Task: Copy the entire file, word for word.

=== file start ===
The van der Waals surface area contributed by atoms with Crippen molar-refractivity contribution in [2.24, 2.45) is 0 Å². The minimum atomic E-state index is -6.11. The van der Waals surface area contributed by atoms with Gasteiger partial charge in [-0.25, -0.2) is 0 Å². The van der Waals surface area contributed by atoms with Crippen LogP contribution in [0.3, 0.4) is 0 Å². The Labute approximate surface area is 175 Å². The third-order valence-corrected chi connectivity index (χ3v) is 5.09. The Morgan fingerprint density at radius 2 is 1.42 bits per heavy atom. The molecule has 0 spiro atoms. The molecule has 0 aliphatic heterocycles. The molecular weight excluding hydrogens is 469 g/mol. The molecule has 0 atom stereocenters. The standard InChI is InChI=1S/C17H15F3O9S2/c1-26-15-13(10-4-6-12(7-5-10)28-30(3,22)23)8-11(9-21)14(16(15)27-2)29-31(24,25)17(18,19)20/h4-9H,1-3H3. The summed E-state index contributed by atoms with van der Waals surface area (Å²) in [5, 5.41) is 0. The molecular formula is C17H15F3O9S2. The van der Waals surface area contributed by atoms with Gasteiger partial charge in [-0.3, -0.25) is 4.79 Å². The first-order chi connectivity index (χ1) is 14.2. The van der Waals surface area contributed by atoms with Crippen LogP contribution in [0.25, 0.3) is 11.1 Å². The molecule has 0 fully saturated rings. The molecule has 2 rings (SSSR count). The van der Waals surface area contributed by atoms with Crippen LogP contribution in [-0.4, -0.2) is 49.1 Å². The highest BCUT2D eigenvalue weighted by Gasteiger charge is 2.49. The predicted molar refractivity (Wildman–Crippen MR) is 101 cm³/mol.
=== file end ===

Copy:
The van der Waals surface area contributed by atoms with Crippen molar-refractivity contribution in [2.24, 2.45) is 0 Å². The minimum atomic E-state index is -6.11. The van der Waals surface area contributed by atoms with Gasteiger partial charge in [-0.25, -0.2) is 0 Å². The van der Waals surface area contributed by atoms with Crippen LogP contribution in [0.3, 0.4) is 0 Å². The Labute approximate surface area is 175 Å². The third-order valence-corrected chi connectivity index (χ3v) is 5.09. The Morgan fingerprint density at radius 2 is 1.42 bits per heavy atom. The molecule has 0 spiro atoms. The molecule has 0 aliphatic heterocycles. The molecular weight excluding hydrogens is 469 g/mol. The molecule has 0 atom stereocenters. The standard InChI is InChI=1S/C17H15F3O9S2/c1-26-15-13(10-4-6-12(7-5-10)28-30(3,22)23)8-11(9-21)14(16(15)27-2)29-31(24,25)17(18,19)20/h4-9H,1-3H3. The summed E-state index contributed by atoms with van der Waals surface area (Å²) in [5, 5.41) is 0. The molecular formula is C17H15F3O9S2. The van der Waals surface area contributed by atoms with Gasteiger partial charge in [-0.3, -0.25) is 4.79 Å². The first-order chi connectivity index (χ1) is 14.2. The van der Waals surface area contributed by atoms with Crippen LogP contribution in [0.25, 0.3) is 11.1 Å². The molecule has 0 fully saturated rings. The molecule has 2 rings (SSSR count). The van der Waals surface area contributed by atoms with Crippen LogP contribution in [-0.4, -0.2) is 49.1 Å². The highest BCUT2D eigenvalue weighted by Gasteiger charge is 2.49. The predicted molar refractivity (Wildman–Crippen MR) is 101 cm³/mol.